Friday, February 20, 2009

Wings, Again: Chicken Wings with Ginger Soy Glaze and Ginger-Scallion Sauce and Quickest Fried Rice

After all the talk of Ginger-Scallion sauce and Scallion-Ginger sauce from the last post, I thought that this weekend would be a good time to try the Ginger-Scallion sauce. One recipe that Bittman suggests with this sauce is the ginger and soy sauce glazed chicken wing variation. I made the Smokey Lime Chile variation before, and have also made the traditional Buffalo-style Chicken Wings with Bleu Cheese sauce (haven't posted that yet though, it's on the way). I know, it sounds like I'm trying to make this blog into Ben Cooks EveryWing, but I swear I'm making wings just as much as I used to before the project. They're the most underrated part of the chicken. Americans are so in love with the bland, flavorless chicken breast that it sells for exorbitant amounts, while the flavor packed wing goes for next to nothing. And yet, the wing has so much more texture, flavor, and versatility. It's fun to eat and you get those tips that you can save to make stock with later on down the line. I only love them more now that I have Bittman's six variations to work with.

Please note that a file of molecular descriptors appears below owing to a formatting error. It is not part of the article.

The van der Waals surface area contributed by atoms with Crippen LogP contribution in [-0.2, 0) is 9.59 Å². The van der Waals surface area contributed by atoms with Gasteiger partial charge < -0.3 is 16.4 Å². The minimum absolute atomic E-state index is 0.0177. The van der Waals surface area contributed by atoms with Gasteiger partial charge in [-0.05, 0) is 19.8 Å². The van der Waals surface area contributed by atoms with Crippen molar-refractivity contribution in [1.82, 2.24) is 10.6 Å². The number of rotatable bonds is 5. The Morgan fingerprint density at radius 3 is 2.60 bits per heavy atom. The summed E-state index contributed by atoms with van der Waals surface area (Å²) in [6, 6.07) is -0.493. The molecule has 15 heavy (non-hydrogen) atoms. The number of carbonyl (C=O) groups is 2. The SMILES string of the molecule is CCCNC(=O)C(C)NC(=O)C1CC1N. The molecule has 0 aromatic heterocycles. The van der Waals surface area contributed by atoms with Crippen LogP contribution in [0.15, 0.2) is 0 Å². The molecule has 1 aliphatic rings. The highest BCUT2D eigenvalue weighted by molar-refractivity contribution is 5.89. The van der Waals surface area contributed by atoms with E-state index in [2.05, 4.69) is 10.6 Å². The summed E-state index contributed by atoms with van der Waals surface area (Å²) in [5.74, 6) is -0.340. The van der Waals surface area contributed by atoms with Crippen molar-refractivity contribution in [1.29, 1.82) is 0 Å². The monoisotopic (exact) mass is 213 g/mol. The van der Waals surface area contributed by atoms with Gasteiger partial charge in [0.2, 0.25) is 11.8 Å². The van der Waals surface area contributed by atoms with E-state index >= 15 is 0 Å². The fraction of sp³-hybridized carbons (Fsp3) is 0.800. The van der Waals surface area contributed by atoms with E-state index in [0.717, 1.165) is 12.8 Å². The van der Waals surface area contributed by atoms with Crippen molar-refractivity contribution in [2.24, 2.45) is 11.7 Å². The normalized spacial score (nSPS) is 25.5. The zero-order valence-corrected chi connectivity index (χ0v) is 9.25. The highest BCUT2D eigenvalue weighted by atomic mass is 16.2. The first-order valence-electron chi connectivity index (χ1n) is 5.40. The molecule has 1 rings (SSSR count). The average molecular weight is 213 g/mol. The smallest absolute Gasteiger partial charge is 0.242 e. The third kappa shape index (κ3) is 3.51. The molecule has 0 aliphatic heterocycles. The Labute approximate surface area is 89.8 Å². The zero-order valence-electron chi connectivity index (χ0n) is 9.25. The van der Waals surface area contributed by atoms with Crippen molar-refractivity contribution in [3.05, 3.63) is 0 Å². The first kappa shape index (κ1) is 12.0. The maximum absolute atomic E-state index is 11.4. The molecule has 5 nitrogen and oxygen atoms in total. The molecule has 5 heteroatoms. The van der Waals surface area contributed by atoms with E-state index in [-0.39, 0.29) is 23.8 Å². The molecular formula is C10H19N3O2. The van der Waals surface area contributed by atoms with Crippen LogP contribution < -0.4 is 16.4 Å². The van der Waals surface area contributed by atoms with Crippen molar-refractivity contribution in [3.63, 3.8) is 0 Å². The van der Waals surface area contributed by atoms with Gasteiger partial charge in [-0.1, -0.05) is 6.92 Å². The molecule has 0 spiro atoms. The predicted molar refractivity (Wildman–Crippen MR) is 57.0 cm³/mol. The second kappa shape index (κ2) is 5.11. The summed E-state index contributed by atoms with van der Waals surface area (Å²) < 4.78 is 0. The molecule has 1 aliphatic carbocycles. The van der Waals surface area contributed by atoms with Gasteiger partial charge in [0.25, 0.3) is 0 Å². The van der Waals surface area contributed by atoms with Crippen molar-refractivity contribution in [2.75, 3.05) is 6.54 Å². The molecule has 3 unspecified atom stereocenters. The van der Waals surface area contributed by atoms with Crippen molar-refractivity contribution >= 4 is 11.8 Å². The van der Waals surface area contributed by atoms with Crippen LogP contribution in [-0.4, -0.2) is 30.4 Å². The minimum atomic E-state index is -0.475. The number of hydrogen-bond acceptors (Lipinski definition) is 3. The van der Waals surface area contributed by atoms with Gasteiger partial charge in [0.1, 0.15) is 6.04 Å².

These wings are the same as the aforementioned Smokey variation: roast the hell out of them in the oven (another benefit of the wing, it doesn't seem to ever dry out), toss them in the sauce. In this iteration the sauce is rice wine vinegar, soy sauce, sesame oil, a lot of ginger, plus a little Sriracha for a kick which was my addition, and I recommend. Roast another ten minutes or so, and you're done. And boy, are these good. I liked them even more than the Smoky ones, which I loved. Now, Bittman says that this recipe doesn't need a dipping sauce, but that the Ginger Scallion sauce will work if you feel you must. Obviously I did, and while I agree with Bittman that they'd be really good on their own, the dipping sauce does add another level of delicious.

Ginger-Scallion sauce, I must say, is very similar but to my taste not as good as Scallion-Ginger sauce, but that's probably because my mother used to make Scallion-Ginger sauce all the time; nostalgia colors taste, I know this much. But you can't really lose with either one; they're both easy and tasty. The Ginger Scallion sauce is faster, as the heat from the oil makes the flavors come together more quickly, where the Scallion Ginger sauce has to hang out and marinate itself for a while. And, uh, I forgot to take pictures of it. My bad. It's a shame because the stuff was a very pleasing vibrant yellowish-green. Would have been a nice compliment to all this brown food I've been making.

Meanwhile, the rice couldn't be easier: saute some onions, and peppers if you've got them, in neutral oil. Add cooked rice (best if its a day or so old, but OK to make some, chill it a couple hours, and then use that) and let it cook til it starts to brown a bit. Then you throw in some soy sauce and sesame oil, and you're good. It was a little bland, but had a nice subtle flavor to it.

Next time I think I will try the more detailed fried rice, which looks like it has a lot more flavor. All in all though, for the time it took, this was a nice easy way to punch up some rice, and not as greasy as I thought it was going to be.
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